AOL to charge fee as way to cut spam
By Jon Swartz, USA TODAY
SAN FRANCISCO - America Online will begin charging businesses to send
commercial e-mail to its users in the first wide-scale use of
authenticated e-mail to reduce spam. But some marketers affected by
the plan, set to start in several weeks, call it e-mail taxation
designed to create a new stream of revenue for AOL.
The certified e-mail system would require advertisers to pay $2 to $3
per 1,000 messages. The plan is optional, though AOL and its tech
partner, Goodmail Systems, cannot guarantee that all non-certified
e-mail with Web links and images will be delivered.
"This is all about protecting consumers from spam, phishing, viruses
and fraud," says Richard Gingras, CEO of Goodmail.
If successful, the plan could entice other Internet service providers
to follow. Yahoo plans to test Goodmail's system to certify e-mail for
transactions such as financial statements and shipping confirmations.
Certified e-mail has become a hot topic in e-mail circles because many
ISPs -- out of security concerns -- block messages with images and Web
links. The AOL system would ensure such messages pass its stringent
e-mail defenses and reach its 25.5 million subscribers worldwide.
Gingras compares the system to certified postal mail.
"This will be painful for marketers in the beginning, but it is a
positive step in forcing them to be more selective in who they
e-mail," says Jupiter Research's David Daniels. "Many now just blast
e-mail rather than target an audience."
Anyone can apply for the program. Goodmail determines if applicants
are legitimate companies with pristine e-mail standards. AOL has final
approval. E-mail of approved companies will come with digital tokens
recognized by AOL security defenses. AOL subscribers will still be
able to block mail from certified senders by adjusting anti-spam tools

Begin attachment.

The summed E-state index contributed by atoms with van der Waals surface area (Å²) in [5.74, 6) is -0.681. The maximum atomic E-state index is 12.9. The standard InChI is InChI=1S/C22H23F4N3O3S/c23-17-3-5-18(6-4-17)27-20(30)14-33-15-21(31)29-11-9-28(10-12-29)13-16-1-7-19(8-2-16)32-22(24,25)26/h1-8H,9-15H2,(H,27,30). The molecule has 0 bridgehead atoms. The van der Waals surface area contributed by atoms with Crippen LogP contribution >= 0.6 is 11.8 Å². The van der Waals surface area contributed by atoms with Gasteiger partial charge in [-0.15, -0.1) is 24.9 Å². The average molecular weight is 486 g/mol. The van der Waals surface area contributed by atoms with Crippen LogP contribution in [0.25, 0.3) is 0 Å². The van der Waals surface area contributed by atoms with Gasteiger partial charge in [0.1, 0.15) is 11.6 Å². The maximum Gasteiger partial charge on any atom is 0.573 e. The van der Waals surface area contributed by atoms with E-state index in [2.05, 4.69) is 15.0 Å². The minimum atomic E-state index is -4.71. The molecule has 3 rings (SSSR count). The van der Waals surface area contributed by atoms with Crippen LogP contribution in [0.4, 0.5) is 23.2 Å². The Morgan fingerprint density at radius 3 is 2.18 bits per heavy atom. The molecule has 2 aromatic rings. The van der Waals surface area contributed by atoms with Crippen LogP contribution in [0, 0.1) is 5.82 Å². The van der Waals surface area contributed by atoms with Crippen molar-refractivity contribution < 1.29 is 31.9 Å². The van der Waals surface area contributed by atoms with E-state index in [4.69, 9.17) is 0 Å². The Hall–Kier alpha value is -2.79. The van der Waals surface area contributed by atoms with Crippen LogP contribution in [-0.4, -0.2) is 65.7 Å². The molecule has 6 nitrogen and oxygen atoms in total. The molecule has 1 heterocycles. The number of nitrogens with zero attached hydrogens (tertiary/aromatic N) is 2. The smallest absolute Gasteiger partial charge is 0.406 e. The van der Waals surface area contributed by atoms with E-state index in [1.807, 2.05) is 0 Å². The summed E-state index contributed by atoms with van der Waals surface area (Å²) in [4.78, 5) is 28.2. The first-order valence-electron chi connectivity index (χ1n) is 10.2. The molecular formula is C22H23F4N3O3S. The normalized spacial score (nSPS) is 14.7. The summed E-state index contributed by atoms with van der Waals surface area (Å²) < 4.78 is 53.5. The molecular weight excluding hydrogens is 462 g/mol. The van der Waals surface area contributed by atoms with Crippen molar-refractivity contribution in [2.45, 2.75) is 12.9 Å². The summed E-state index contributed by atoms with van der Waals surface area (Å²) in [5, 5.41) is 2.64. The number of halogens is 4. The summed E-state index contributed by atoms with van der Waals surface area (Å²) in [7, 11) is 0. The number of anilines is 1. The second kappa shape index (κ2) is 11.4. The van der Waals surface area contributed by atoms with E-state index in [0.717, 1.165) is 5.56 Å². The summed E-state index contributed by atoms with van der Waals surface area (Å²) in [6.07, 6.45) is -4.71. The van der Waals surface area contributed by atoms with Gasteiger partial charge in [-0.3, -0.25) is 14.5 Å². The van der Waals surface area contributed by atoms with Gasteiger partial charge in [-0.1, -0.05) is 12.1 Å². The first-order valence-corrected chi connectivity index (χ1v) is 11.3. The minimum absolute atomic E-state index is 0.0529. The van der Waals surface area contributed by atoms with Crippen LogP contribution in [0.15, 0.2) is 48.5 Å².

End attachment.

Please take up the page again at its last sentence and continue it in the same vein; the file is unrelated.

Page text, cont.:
on their accounts, AOL spokesman Nicholas Graham says.
AOL says The New York Times and American Red Cross have signed up for
the service. Spending on e-mail marketing is expected to jump 24%, to
$1.1 billion, by 2010 from $885 million in 2005, Jupiter Research
Still, the revamped commercial e-mail system could have unintended
consequences for some marketers and consumers.
"It's taxation of the good guys with cash, and it does nothing to help
the good guys who can't afford the cost or to deter the bad guys who
spam anyway," says Matt Blumberg, CEO of Return Path, an e-mail
services company. "Baloney," says AOL's Graham, scoffing at
suggestions the e-mail system amounts to taxation. "That's competitive
chatter and sour grapes."
Consumers, meanwhile, may discover that some commercial e-mail they
previously received, and wanted, no longer arrives if advertisers opt
not to pay AOL, some e-mail marketers warn. E-mail users would need to
retrieve them from a spam folder.
"This takes a system that works and shoves a stick in the flywheel of
communication," says Jordan Ayan, CEO of SubscriberMail, an e-mail
service provider for high-tech, media and sports companies.
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